Estate Planning Under the Secure Act and Other Tax and Estate Law Changes of the Last Decade
Time & Location
About The Event
Our presenter, Neil R. Lubarsky, Esq., an estate planning, elder law, tax and asset protection attorney with offices in Purchase, NY, will explain how the Secure Act in many cases negatively affects, and for most individuals significantly shortens, the period of time over which IRA beneficiaries are required to draw down distributions and pay income tax thereon, as well as which beneficiaries are still eligible to take IRA distributions over their life expectancies and which existing IRA beneficiary trusts will no longer function as planned. Also discussed will be how to minimize the risk of clients having to pay New York State estate taxes, sometimes at marginal estate tax rates in excess of 100%, by properly utilizing each spouse's New York State estate tax exemption, and by using various gifting options designed to avoid the tax. Attendees will also learn how to minimize the risk of clients having to pay future federal estate taxes, in an uncertain tax law environment, by properly utilizing portability and spousal lifetime access trusts. Moreover, the benefits of various types of asset protection trusts, as well as how and when irrevocable trusts can be changed, will be addressed. Click here for speaker bio.
Specific points to be addressed:
· The Secure Act's provisions regarding the starting date for required minimum distributions from an owner's IRA, and the Secure Act's impact on minimum required IRA distributions to different classes of beneficiaries after an IRA owner's death.
· The Secure Act's impact on existing trusts named as IRA beneficiaries.
· The current federal estate tax exemption and expected future changes thereof. The importance of electing portability when a person dies with respect to the federal estate tax exemption, why making the election can be beneficial, and how the election can be used to minimize the risk of paying future federal estate taxes.
· The structure of the New York State Estate tax and how to avoid paying marginal New York State Estate Tax rates in excess of 100%. The differences in the federal and current New York State estate tax exemptions, how they currently interact in the estate planning process, and how to properly plan to avoid unnecessarily paying the New York State estate tax.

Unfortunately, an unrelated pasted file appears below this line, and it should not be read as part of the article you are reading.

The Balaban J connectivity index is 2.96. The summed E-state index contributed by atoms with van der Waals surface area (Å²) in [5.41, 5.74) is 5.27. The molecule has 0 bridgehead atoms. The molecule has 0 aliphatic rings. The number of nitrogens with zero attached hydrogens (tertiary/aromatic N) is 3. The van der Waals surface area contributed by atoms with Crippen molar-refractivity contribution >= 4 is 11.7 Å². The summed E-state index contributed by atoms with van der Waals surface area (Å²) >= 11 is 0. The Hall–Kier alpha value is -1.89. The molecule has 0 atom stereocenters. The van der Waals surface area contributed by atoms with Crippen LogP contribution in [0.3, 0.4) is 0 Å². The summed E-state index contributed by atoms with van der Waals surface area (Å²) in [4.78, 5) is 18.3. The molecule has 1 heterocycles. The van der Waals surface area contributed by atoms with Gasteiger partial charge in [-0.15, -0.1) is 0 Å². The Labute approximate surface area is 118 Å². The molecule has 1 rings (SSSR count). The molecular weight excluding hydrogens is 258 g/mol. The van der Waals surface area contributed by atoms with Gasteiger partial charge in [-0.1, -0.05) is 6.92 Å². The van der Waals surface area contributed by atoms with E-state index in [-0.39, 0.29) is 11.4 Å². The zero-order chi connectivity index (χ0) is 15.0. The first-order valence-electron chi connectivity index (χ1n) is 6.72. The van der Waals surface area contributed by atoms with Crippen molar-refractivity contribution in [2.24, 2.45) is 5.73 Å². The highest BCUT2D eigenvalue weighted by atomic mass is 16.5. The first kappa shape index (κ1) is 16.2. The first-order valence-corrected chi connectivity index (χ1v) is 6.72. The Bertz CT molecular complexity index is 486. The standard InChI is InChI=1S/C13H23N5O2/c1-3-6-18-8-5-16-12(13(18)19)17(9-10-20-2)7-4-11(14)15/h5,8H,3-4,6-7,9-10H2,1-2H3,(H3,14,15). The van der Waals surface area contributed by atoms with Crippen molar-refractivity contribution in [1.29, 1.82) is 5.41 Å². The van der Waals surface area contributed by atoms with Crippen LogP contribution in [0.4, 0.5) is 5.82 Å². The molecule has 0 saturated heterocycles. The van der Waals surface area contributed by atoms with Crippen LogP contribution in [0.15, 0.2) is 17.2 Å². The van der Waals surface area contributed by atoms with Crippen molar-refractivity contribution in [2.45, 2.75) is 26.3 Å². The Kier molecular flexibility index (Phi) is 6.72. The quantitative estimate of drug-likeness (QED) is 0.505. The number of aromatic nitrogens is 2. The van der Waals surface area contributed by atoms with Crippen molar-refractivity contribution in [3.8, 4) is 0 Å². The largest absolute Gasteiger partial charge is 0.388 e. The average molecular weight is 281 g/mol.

· Using various gift techniques including SLATS (spousal lifetime access trusts) to minimize potential exposure to both federal and New York State estate tax, and the respective costs of losing a step up in basis on such assets.
· Altering Irrevocable Intervivos trusts.
· The estate planning advantages of using Irrevocable Asset Protection (Medicaid) trusts in a world of increasing long term care insurance costs, probate costs, and income tax costs.
· Using trusts to protect family assets against greedy son-in-laws and daughter-in-laws, in order to keep money in the blood line.
· Issues that need to be addressed as part of the estate planning process in order to ensure a smooth estate administration process including lack of knowledge regarding the whereabouts of or existence of potential heirs, intentions of disinheriting an heir, and the existence of a disabled heir.
(1) Learn about how the Secure Act and other legal and tax developments of the past decade have affected the estate planning process, which beneficiaries can still use a stretch IRA and under what circumstances, and which existing IRA beneficiary trusts need to be redrafted in order to avoid potential tax disasters and actual loss of assets; (2) Learn about the federal estate tax exemption, where it may be headed, when and why the portability election is significantly underutilized, why the portability election should be made more often, and how and when to beneficially use spousal lifetime access trusts; and (3) Learn about the New York State estate tax exemption, how to minimize the impact of marginal estate tax rates in excess of 100%, when to use state estate tax exemption trusts, and what gifting strategies can be effectively used to avoid the New York State estate tax.
Level of Complexity: Intermediate
Please click here to read Neil's article that reflects changes in the law that have occurred over the last year.
FPA Chapter Members: N/C
Advance Registration Required - Registration Deadline: Monday, March 1st
After registering, you will receive an email confirming your registration.
The day prior to the event you will receive an email containing the Zoom link and information about joining the meeting.
- FPA Chapter Members$0$00$0